On Route 3A, the towns of Quincy, Cohasset, Duxbury, and Plymouth are quaint: their main streets have been traveled for the last two centuries by horse, carriage, and now sport utility vehicle. Quincy, previously referred to as Braintree, was the birthplace of John Adams, our second president, and his son, John Quincy Adams who served as our country’s sixth president. What was their birth home, as well as a home purchased later that was much grander and more appropriate to his station in life, are now part of the National Park Service. It’s worthwhile to stop in Plymouth at the historical sites of Plymouth Rock, where the Pilgrims first landed and see the replica of Mayflower II, the ship that brought the Pilgrims to Plymouth in 1620, and Burial Hill, the graveyard where many of the first settlers are buried. It is interesting to note that the fear of Indians at the time was so great that in order to disguise their dwindling numbers, settlers were buried in the dark of the night. The last gravestone dates to 1620. Take a stroll down Leyden Street, the oldest street in New England, and look across to Clark’s Island, where the sick were once quarantined. Handsome, old homes still line the street, seemingly very little has changed from days gone by. You can almost envision someone walking down the street with a lantern, signaling the island that the mail and supplies are on the way, and to meet the boat at the halfway point. There are two museums, the Mayflower Society Museum and the Pilgrim Hall Museum.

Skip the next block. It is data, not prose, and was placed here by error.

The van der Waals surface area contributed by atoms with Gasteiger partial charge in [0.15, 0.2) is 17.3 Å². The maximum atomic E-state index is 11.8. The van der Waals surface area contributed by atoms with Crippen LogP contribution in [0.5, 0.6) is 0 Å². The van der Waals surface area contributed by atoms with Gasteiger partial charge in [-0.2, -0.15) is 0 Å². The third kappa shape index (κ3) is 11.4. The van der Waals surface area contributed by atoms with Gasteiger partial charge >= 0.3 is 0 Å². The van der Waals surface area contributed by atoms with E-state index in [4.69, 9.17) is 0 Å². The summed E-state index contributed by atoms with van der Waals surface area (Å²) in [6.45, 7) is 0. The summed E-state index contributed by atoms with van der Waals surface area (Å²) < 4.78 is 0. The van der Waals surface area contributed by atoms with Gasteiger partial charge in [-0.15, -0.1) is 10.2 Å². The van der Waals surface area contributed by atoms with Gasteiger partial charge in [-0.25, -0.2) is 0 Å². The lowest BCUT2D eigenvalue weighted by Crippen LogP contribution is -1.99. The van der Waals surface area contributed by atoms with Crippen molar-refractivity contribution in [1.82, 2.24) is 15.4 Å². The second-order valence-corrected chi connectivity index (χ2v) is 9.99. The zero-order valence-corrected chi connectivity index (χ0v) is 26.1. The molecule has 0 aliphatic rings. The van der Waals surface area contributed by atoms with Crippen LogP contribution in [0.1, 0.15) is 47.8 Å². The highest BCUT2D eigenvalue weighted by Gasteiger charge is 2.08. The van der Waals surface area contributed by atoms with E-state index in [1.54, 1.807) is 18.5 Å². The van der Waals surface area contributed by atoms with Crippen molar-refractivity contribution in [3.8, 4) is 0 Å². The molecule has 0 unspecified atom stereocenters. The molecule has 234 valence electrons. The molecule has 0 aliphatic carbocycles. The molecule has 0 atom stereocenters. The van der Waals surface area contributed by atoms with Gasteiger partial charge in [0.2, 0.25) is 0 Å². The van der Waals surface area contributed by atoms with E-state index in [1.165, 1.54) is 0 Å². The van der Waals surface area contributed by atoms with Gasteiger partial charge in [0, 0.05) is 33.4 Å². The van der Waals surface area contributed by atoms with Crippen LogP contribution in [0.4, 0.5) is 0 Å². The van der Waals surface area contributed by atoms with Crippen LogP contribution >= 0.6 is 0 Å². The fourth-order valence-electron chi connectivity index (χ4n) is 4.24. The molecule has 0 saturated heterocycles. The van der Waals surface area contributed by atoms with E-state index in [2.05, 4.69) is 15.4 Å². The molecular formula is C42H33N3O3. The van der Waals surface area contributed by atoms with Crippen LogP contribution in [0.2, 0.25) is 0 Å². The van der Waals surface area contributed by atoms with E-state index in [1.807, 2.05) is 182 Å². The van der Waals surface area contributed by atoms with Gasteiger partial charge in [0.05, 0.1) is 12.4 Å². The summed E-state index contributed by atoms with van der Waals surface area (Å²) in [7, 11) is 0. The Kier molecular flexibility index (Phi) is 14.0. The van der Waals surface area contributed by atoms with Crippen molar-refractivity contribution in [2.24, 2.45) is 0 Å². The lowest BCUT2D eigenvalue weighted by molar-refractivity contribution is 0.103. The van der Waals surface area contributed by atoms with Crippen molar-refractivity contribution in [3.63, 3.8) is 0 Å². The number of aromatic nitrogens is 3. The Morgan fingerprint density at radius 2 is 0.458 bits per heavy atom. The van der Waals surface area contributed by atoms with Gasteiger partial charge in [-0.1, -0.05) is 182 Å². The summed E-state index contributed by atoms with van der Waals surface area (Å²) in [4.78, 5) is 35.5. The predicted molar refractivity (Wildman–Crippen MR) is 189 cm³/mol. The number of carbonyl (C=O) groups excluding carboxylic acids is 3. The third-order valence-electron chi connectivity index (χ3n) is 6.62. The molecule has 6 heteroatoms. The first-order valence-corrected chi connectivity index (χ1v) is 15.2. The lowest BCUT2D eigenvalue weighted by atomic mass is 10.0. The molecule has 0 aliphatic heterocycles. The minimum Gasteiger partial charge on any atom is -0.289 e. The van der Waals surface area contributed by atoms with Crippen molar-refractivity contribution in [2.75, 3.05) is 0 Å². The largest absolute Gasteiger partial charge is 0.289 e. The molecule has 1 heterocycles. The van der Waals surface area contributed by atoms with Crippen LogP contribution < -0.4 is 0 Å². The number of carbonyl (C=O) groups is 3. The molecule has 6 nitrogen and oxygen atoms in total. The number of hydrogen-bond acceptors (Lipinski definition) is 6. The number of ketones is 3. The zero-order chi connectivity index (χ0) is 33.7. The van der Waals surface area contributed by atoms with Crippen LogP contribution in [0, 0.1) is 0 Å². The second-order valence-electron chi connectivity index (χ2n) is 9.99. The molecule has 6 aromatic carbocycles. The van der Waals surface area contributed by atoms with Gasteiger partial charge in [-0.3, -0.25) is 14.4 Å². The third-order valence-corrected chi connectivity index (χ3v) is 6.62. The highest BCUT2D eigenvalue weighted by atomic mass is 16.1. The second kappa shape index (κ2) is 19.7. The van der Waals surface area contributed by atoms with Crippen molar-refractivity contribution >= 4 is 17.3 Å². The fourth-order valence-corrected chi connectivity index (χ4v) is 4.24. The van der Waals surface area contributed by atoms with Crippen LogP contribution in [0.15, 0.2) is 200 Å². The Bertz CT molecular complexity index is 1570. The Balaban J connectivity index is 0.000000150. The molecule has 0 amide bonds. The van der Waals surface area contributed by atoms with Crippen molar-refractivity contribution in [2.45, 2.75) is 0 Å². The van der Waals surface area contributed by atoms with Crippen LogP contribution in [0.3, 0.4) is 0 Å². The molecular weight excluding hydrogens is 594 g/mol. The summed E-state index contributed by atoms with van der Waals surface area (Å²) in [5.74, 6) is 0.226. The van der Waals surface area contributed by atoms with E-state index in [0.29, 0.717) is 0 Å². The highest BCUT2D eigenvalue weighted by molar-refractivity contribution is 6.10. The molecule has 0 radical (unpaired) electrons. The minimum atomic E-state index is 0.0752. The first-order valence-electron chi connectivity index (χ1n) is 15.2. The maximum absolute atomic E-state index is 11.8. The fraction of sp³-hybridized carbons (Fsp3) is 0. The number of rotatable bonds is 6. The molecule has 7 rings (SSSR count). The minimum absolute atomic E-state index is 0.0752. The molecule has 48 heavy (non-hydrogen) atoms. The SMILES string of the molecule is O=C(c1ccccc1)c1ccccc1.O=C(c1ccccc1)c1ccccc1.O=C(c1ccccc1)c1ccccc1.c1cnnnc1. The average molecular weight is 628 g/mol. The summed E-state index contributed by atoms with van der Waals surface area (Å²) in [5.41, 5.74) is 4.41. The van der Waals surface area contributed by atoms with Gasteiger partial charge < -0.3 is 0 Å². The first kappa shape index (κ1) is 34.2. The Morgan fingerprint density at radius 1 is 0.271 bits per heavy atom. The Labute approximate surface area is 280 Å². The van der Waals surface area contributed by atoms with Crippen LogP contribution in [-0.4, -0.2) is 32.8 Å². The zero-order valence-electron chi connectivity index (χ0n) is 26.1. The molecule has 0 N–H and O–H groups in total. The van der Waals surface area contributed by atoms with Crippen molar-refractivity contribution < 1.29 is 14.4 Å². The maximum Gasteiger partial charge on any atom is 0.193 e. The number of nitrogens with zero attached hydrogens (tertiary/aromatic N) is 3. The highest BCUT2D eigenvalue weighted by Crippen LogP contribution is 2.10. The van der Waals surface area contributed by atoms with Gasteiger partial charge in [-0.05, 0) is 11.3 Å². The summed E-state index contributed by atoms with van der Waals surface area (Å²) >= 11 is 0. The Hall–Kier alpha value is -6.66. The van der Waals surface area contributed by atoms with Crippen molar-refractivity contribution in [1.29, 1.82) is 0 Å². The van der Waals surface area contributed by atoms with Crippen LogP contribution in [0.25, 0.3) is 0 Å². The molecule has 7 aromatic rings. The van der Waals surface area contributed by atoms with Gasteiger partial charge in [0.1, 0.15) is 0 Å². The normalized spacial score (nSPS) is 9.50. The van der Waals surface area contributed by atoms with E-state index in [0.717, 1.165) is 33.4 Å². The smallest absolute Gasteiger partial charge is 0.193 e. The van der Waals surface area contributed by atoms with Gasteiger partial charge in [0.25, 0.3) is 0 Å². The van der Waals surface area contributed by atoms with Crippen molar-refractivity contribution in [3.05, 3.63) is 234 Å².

Located three miles north of town on the Plymouth waterfront, the Plimouth Plantation is an absolutely incredible, living history museum that is a “must-see” and warrants no less than a half-day’s visit. A re-creation of a 1627 Pilgrim village with homes, storehouses, animal pens, and fields planted for harvest stretch up the hillside from the water’s edge and also includes the neighboring Wampanoag Indian community-Hobbamocks Homesite. To give you a perspective of time, the Mayflower landed seven years earlier than the date of this village, and Boston would not be founded for another three years after. If you have had an opportunity to visit Sturbridge or Williamsburg, they would not be settled for another 100 years. The docents that live and work at Plimoth Plantation are not just day actors, but rather, termed Time Travelers, who have dedicated years to studying a particular character. Admission to Plimoth Plantation is to experience their world. Talk with them about their passage, their hardships, their battles, their joy, and their lives. I promise you will believe you have traveled back in time. Note: It is possible to purchase an admission ticket valid for the Plantation, the Homesite and the Mayflower II. For more information, visit www.plimoth.org.